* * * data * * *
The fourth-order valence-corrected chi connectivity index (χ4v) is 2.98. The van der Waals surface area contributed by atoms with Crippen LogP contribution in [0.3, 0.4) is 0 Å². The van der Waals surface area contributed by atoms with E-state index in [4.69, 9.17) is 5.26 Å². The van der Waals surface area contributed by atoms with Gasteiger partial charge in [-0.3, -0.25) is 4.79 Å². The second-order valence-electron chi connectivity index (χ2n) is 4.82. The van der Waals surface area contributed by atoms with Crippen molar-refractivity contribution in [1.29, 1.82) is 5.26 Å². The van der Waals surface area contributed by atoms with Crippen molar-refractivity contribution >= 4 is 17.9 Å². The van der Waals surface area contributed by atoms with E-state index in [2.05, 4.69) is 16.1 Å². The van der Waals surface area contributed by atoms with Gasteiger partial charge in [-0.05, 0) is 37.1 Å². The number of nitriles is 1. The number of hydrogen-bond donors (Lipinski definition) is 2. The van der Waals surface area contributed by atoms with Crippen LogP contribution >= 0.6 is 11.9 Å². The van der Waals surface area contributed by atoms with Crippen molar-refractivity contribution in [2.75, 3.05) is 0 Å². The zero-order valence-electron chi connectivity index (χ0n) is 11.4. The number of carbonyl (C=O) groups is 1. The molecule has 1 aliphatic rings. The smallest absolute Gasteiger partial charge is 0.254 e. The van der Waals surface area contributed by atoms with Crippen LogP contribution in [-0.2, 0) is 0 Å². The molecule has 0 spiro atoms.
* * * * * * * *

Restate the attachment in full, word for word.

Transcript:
The fourth-order valence-corrected chi connectivity index (χ4v) is 2.98. The van der Waals surface area contributed by atoms with Crippen LogP contribution in [0.3, 0.4) is 0 Å². The van der Waals surface area contributed by atoms with E-state index in [4.69, 9.17) is 5.26 Å². The van der Waals surface area contributed by atoms with Gasteiger partial charge in [-0.3, -0.25) is 4.79 Å². The second-order valence-electron chi connectivity index (χ2n) is 4.82. The van der Waals surface area contributed by atoms with Crippen molar-refractivity contribution in [1.29, 1.82) is 5.26 Å². The van der Waals surface area contributed by atoms with Crippen molar-refractivity contribution >= 4 is 17.9 Å². The van der Waals surface area contributed by atoms with E-state index in [2.05, 4.69) is 16.1 Å². The van der Waals surface area contributed by atoms with Gasteiger partial charge in [-0.05, 0) is 37.1 Å². The number of nitriles is 1. The number of hydrogen-bond donors (Lipinski definition) is 2. The van der Waals surface area contributed by atoms with Crippen LogP contribution >= 0.6 is 11.9 Å². The van der Waals surface area contributed by atoms with Crippen molar-refractivity contribution in [2.75, 3.05) is 0 Å². The zero-order valence-electron chi connectivity index (χ0n) is 11.4. The number of carbonyl (C=O) groups is 1. The molecule has 1 aliphatic rings. The smallest absolute Gasteiger partial charge is 0.254 e. The van der Waals surface area contributed by atoms with Crippen LogP contribution in [-0.2, 0) is 0 Å². The molecule has 0 spiro atoms.